A similar sentiment is often attributed to Steve Jobs: "A level people hire level A people, B level people hire C level people."
"Napolean said that the only thing worse than a bad general is two good ones, and I agree: a bad chairman will hurt a department less than a committee can, even if it consists of competent people full of good intentions." (page 351)
"I believe that the work of the world is done by people, not by committees. Socrates, the teacher, was not a committee, nor was Archimedes, the inventor and research mathematician. The great strides forward (in administration and in finance, as well as in science and in the humanities) have always been made by people, not by committees; Lincoln, Rothschild, Newton, and Goethe bear witness." (page 352)
"I read the Times book reviews because I don't have the time to read all the books that come out, and reading reviews keeps me closer in touch with modern culture than not reading anything at all." (page 375)
"The purpose of the review is to provide a first approximation in three or four pages to what the book does (or could have done) in three or four hundred." (page 375)
"In other words, exposition is intended to attract and describe more than to explain and instruct." (page 390)
"The most difficult technical problem of written communication (whether the intended result is a long novel, a short biography, a research paper, or a recipe for cherry pie) is that of linear order. The way we usually receive information about the universe is multidimensional. We learn about something (or somebody) through signals that come to us simultaneously through our many senses. Our sense of balance tells us one thing, and the way our muscles stretch another; we see it, hear it, feel it, smell it, and taste it; we find it warm or cold, wet or dry. A lecturer uses words, but, at the same time, he controls how fast he speaks and how loudly; his facial expressions, his gestures, and his tone of voice are all part of the show. The most highly distilled form of verbal communication is writing. The only raw material a writer has is his vocabulary, and the presentation of his words in a total order is the only way he has to produce an effect." (page 394)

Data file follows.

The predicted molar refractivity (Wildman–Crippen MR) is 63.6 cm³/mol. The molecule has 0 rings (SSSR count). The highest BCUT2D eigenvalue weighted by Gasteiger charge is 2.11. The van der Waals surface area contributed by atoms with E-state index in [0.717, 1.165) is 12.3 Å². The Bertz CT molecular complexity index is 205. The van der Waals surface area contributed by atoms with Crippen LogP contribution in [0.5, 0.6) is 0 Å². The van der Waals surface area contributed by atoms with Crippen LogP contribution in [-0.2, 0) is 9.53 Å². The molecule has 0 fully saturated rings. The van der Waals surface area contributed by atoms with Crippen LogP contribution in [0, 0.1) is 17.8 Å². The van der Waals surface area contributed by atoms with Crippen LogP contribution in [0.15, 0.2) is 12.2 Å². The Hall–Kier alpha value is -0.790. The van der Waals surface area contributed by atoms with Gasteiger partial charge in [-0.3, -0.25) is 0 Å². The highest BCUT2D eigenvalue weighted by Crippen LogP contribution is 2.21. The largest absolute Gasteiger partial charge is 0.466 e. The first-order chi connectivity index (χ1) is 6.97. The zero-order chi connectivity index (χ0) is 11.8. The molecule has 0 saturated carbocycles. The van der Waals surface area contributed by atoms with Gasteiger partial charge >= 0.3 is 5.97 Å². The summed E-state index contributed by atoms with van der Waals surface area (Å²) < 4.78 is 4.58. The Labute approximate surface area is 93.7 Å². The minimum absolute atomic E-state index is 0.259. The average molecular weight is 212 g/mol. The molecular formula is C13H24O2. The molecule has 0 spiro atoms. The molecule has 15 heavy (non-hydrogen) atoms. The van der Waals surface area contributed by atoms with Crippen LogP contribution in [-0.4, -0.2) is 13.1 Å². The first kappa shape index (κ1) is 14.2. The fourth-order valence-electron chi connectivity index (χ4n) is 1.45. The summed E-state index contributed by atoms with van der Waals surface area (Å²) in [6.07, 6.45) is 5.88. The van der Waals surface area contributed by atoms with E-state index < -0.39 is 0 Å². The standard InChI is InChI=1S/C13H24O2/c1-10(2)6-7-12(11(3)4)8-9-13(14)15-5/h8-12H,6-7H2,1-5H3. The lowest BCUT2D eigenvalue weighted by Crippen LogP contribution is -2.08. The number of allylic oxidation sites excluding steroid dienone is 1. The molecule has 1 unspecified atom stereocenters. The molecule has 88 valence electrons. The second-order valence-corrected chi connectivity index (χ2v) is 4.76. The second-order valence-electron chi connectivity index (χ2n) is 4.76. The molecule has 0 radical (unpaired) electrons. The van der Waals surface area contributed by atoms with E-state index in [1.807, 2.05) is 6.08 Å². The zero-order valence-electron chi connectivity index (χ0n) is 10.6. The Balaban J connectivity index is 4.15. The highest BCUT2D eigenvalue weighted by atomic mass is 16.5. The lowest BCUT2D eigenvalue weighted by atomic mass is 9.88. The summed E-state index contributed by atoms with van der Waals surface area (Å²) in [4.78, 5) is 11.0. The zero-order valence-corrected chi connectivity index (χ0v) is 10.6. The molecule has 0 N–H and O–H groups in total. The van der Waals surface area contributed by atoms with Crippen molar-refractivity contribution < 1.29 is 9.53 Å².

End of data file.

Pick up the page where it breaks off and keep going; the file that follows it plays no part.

"You can't be perfect, but if you don't try, you won't be good enough." (page 400)
"Archimedes taught us that a small quantity added to itself often enough becomes a large quantity (or, in proverbial terms, that every little bit helps). When it comes to accomplishing the bulk of the world's work, and, in particular, the work of a mathematician, whether it is proving a theorem, writing a book, teaching a course, chairing a department, or editing a journal, I claim credit for the formulation of the converse: Archimedes's way is the only way to get something done. Do a small bit, steadily every day, with no exception, with no holiday. As an example, I mention the first edition of my Hilbert Space Problem Book, which had 199 problems. I wrote most of the first draft during my Miami year, and I forced myself, compulsively, to write a problem a day. That doesn't mean that it took 199 days to write the whole book—the total came to about three times that many." (pages 401-402)
Somewhere, I'm not sure where now, Halmos talks about being a teacher versus being an example... Interesting to think about: How are these different? What's more useful, when? Is this an apprentice model? How can that be done well? It reminds me of when I heard Botstein talk about how he wouldn't hire a professor who wasn't doing research. At the time I was surprised; I knew so little.